In addition to difficult questions concerning the Fourth Amendment, Rule 41, and the limits of government hacking, the Playpen cases raise an important question about the future of digital rights: whether, to what extent, and under what circumstances the government must disclose to criminal defendants how the government carried out its hacking.
In the Playpen cases, the government has provided some information to the accused about how the “network investigative technique,” or “NIT,” operated. But, critically, the government refuses to produce the exploit it used to allegedly take control of suspects' computers.
That refusal—in addition to all the other problems with the Playpen cases—violates the rights of the accused. And, as at least one court has correctly found, the refusal to disclose the exploit to the defense requires suppression of evidence obtained as a result.
At its core, the government's argument is: “You don’t need to know how we got into your computer (the exploit) because it does not change the information that we took from your computer (the private information copied and transmitted by the payload). Just trust us on this.”
Fortunately, criminal defense attorneys and their clients, are not required to take the government at its word, as we explain below.
Defendants' right to access the government’s evidence.
More in this series:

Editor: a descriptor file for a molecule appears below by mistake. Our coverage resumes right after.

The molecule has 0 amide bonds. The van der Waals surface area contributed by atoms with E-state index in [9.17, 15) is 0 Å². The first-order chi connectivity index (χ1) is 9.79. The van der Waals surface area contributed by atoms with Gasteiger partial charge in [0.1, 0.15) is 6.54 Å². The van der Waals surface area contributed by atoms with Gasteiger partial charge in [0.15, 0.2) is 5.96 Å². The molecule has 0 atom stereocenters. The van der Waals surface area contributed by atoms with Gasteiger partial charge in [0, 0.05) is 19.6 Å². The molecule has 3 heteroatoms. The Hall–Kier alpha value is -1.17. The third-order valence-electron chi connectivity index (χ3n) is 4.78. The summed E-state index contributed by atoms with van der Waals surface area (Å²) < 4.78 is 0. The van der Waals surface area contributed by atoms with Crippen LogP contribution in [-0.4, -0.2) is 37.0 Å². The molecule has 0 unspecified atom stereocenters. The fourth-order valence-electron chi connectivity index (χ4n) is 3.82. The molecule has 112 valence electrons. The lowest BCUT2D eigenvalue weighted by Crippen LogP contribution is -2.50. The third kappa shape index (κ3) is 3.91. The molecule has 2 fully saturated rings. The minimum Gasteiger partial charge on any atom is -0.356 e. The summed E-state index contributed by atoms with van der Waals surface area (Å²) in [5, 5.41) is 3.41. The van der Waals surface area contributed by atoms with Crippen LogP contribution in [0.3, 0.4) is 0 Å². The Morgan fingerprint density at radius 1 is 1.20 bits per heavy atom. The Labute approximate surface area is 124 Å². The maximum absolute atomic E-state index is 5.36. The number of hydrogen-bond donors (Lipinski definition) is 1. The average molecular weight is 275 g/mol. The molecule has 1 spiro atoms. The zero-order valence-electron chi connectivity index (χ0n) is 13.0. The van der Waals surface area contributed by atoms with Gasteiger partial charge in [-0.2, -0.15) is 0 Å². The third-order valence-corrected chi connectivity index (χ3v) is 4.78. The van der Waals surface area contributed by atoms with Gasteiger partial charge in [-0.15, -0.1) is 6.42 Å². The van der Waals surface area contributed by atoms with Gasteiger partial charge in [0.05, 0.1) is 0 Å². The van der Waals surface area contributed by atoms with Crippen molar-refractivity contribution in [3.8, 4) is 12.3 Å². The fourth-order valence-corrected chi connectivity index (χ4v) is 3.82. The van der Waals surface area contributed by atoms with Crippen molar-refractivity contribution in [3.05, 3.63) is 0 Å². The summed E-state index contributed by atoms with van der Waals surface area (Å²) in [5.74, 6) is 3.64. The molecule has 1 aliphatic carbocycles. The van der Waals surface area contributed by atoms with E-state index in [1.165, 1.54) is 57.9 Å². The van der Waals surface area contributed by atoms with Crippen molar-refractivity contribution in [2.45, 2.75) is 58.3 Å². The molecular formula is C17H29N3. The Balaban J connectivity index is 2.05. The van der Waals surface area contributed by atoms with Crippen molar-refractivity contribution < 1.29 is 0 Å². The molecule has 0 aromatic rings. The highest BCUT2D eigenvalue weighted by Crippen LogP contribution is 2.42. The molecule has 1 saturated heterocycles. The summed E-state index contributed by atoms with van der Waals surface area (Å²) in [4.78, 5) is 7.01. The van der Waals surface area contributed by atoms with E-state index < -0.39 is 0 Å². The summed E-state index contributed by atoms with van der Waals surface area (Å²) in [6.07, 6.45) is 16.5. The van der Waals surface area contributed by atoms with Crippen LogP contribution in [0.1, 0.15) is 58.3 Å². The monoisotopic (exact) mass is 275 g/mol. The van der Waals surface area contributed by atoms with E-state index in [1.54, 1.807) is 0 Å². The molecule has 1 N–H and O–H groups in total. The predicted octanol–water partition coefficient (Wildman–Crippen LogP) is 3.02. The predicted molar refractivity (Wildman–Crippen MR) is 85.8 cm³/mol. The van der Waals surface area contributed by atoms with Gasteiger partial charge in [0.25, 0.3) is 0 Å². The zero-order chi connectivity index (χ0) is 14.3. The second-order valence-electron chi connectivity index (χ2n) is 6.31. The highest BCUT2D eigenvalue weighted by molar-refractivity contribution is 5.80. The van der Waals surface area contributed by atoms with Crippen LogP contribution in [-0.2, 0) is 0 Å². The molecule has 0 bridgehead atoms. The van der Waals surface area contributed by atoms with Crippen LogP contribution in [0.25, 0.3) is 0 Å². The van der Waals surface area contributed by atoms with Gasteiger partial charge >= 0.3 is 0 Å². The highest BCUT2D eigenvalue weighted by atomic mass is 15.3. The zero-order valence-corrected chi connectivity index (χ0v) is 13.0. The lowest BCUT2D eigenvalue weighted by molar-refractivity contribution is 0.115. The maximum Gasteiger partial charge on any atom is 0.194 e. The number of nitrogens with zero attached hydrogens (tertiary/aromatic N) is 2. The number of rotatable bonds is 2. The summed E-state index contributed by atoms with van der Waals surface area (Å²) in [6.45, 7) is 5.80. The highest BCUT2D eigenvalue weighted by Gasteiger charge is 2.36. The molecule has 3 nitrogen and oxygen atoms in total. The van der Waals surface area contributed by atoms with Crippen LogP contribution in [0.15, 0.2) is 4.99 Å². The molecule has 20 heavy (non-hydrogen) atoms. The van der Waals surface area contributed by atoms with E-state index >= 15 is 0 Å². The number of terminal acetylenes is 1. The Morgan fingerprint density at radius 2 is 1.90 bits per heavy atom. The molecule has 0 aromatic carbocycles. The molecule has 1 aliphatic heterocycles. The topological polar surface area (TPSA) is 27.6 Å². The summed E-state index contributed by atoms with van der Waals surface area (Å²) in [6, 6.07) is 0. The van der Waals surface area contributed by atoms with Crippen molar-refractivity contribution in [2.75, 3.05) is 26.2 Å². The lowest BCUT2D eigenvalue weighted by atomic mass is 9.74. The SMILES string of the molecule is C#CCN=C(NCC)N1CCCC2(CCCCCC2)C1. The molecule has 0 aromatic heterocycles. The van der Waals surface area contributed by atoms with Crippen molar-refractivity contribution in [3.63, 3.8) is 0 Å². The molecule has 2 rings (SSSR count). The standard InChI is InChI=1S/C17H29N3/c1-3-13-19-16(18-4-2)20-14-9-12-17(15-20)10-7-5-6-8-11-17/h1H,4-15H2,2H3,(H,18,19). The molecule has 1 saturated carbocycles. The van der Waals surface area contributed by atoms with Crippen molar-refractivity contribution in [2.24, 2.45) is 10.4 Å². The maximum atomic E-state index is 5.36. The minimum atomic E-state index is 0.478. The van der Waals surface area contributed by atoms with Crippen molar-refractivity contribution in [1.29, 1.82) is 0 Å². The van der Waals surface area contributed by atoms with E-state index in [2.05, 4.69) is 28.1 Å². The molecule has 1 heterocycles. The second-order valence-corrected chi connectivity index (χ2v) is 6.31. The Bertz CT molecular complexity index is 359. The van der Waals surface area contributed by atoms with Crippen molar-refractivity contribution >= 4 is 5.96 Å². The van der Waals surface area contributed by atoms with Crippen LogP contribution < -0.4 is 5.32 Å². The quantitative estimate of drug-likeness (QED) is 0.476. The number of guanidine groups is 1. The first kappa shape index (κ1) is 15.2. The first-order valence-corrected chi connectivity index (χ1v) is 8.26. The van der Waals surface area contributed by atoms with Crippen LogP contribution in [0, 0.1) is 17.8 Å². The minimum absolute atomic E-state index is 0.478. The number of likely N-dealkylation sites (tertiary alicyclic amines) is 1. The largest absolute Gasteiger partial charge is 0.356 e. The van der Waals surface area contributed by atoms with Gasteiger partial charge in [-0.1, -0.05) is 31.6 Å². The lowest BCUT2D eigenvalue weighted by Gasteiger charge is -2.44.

The Story of the FBI’s Unprecedented and Illegal Hacking Operation
Some Fourth Amendment Basics and Law Enforcement Hacking
Rule 41 and Global Hacking Warrants
Why the Warrant to Hack in the Playpen Case Was an Unconstitutional General Warrant
The Constitution and the Federal Rules of Criminal Procedure both require the government to turn over evidence in its possession to those accused of crimes.
Criminal defendants have a constitutional right, rooted in the 5th Amendment's Due Process Clause and the 6th Amendment's Confrontation Clause, to review any exculpatory and impeachment evidence possessed by the prosecution. Exculpatory evidence is evidence that would weigh in favor of excusing, justifying or exonerating the accused. Impeachment evidence is evidence that could be used to contradict or undermine the credibility of the government's case. Withholding this type of evidence violates due process when the evidence is material—either to guilt or to punishment. When a prosecutor receives a specific request for this kind of evidence, failure to produce the requested evidence is punishable by suppression and potential sanctions for prosecutorial misconduct.
Some argue that the government’s failure to disclose the exploit is not a constitutional issue, but a procedural one governed by Rule 16 of the Federal Rules of Criminal Procedure, which provides another vehicle for obtaining evidence for criminal defendants. Rule 16 mandates disclosure of evidence where “the item is within the government’s possession, custody or control and the item is material to preparing the defense.” The issue then comes down to the materiality of the exploit code to the defense.